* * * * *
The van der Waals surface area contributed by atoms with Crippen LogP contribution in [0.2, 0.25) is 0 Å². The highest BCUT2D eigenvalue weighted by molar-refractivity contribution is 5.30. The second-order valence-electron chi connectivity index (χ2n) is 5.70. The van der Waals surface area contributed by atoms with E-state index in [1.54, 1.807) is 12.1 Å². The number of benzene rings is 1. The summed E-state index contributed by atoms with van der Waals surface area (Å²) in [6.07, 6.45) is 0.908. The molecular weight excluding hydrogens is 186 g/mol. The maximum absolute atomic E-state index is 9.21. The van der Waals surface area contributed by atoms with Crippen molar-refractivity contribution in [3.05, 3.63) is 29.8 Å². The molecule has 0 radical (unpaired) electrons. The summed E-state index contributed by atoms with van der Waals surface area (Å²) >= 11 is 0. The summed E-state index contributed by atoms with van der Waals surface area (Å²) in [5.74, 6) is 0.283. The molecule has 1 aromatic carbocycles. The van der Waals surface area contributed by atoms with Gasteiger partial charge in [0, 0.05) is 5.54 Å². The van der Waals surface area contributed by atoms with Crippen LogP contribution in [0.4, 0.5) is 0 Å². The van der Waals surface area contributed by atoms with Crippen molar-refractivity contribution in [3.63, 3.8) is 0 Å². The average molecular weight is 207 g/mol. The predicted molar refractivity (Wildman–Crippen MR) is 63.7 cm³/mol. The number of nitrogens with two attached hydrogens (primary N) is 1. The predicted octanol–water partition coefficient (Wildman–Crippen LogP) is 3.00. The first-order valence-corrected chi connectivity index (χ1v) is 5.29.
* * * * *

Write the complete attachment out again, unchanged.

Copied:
The van der Waals surface area contributed by atoms with Crippen LogP contribution in [0.2, 0.25) is 0 Å². The highest BCUT2D eigenvalue weighted by molar-refractivity contribution is 5.30. The second-order valence-electron chi connectivity index (χ2n) is 5.70. The van der Waals surface area contributed by atoms with E-state index in [1.54, 1.807) is 12.1 Å². The number of benzene rings is 1. The summed E-state index contributed by atoms with van der Waals surface area (Å²) in [6.07, 6.45) is 0.908. The molecular weight excluding hydrogens is 186 g/mol. The maximum absolute atomic E-state index is 9.21. The van der Waals surface area contributed by atoms with Crippen molar-refractivity contribution in [3.05, 3.63) is 29.8 Å². The molecule has 0 radical (unpaired) electrons. The summed E-state index contributed by atoms with van der Waals surface area (Å²) >= 11 is 0. The summed E-state index contributed by atoms with van der Waals surface area (Å²) in [5.74, 6) is 0.283. The molecule has 1 aromatic carbocycles. The van der Waals surface area contributed by atoms with Gasteiger partial charge in [0, 0.05) is 5.54 Å². The van der Waals surface area contributed by atoms with Crippen LogP contribution in [0.4, 0.5) is 0 Å². The van der Waals surface area contributed by atoms with Crippen molar-refractivity contribution in [3.63, 3.8) is 0 Å². The average molecular weight is 207 g/mol. The predicted molar refractivity (Wildman–Crippen MR) is 63.7 cm³/mol. The number of nitrogens with two attached hydrogens (primary N) is 1. The predicted octanol–water partition coefficient (Wildman–Crippen LogP) is 3.00. The first-order valence-corrected chi connectivity index (χ1v) is 5.29.